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You're reading: Ukrainian politics is a game with few rules

Corruption is rife. Political allegiances change fast enough to make voters and pundits’ heads spin. The figures dominating the political landscape are familiar.  The “Big Three” of Ukrainian politics, President Viktor Yanukovych, Prime Minister Mykola Azarov and the figurehead of the United Opposition coalition, imprisoned ex-Prime Minister Yulia Tymoshenko, are all pre-2004 veterans. All have dirty hands.  

The Melnychenko tapes – the hundreds of hours of audiotapes allegedly recorded by ex-President Leonid Kuchma’s bodyguard Mykola Melnychenko – purportedly exposed Azarov as using his position then as head of the State and Tax Administration to pressure officials, ensuring Kuchma’s re-election in 1999. Azarov and Kuchma have consistently denied those and other allegations stemming from the disputed Melnychenko tapes made in 1999-2000.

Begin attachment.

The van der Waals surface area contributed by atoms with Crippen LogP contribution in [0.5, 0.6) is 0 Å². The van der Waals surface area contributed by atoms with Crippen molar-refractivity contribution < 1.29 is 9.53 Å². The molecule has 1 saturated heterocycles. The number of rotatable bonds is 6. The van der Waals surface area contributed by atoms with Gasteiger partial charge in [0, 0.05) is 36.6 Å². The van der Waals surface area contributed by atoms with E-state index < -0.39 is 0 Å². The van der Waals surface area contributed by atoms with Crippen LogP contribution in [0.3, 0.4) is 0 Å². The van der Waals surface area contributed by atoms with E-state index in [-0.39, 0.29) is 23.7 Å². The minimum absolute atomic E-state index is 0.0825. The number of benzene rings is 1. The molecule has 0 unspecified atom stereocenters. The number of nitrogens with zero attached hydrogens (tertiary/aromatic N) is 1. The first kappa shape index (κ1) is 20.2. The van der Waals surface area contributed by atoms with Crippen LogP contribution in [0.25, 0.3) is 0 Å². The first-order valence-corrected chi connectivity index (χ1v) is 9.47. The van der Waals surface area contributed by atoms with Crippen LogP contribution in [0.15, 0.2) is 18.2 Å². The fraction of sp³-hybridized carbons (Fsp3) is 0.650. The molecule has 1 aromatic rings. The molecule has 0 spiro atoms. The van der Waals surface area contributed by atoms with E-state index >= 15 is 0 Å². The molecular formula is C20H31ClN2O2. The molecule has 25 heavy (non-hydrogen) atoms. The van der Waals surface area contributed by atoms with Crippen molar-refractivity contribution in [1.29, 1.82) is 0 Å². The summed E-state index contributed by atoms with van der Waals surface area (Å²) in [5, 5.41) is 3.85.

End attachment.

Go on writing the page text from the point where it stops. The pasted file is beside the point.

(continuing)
Tymoshenko, who made her fortune in the murky gas-trading world of the 1990s, leads the opposition Batkivschyna Party, from behind bars. Although undoubtedly no angel, her incarceration is believed in the West to be politically motivated revenge by President Viktor Yanukovych, a charge that he denies.

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